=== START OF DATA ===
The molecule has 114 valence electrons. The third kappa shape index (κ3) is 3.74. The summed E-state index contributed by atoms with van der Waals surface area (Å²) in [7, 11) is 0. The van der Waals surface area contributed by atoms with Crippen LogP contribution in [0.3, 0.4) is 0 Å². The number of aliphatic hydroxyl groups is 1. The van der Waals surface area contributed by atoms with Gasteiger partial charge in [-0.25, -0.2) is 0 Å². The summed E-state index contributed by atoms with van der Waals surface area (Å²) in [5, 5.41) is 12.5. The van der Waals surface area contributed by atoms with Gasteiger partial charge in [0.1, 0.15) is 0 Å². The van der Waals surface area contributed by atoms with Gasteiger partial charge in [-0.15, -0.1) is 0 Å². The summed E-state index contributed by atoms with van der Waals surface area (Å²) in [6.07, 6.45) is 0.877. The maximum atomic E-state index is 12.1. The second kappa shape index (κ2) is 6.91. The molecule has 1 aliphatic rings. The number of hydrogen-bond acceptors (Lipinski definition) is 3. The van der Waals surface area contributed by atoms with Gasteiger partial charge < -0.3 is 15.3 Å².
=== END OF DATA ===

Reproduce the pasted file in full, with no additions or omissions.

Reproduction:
The molecule has 114 valence electrons. The third kappa shape index (κ3) is 3.74. The summed E-state index contributed by atoms with van der Waals surface area (Å²) in [7, 11) is 0. The van der Waals surface area contributed by atoms with Crippen LogP contribution in [0.3, 0.4) is 0 Å². The number of aliphatic hydroxyl groups is 1. The van der Waals surface area contributed by atoms with Gasteiger partial charge in [-0.25, -0.2) is 0 Å². The summed E-state index contributed by atoms with van der Waals surface area (Å²) in [5, 5.41) is 12.5. The van der Waals surface area contributed by atoms with Gasteiger partial charge in [0.1, 0.15) is 0 Å². The van der Waals surface area contributed by atoms with Gasteiger partial charge in [-0.15, -0.1) is 0 Å². The summed E-state index contributed by atoms with van der Waals surface area (Å²) in [6.07, 6.45) is 0.877. The maximum atomic E-state index is 12.1. The second kappa shape index (κ2) is 6.91. The molecule has 1 aliphatic rings. The number of hydrogen-bond acceptors (Lipinski definition) is 3. The van der Waals surface area contributed by atoms with Gasteiger partial charge < -0.3 is 15.3 Å².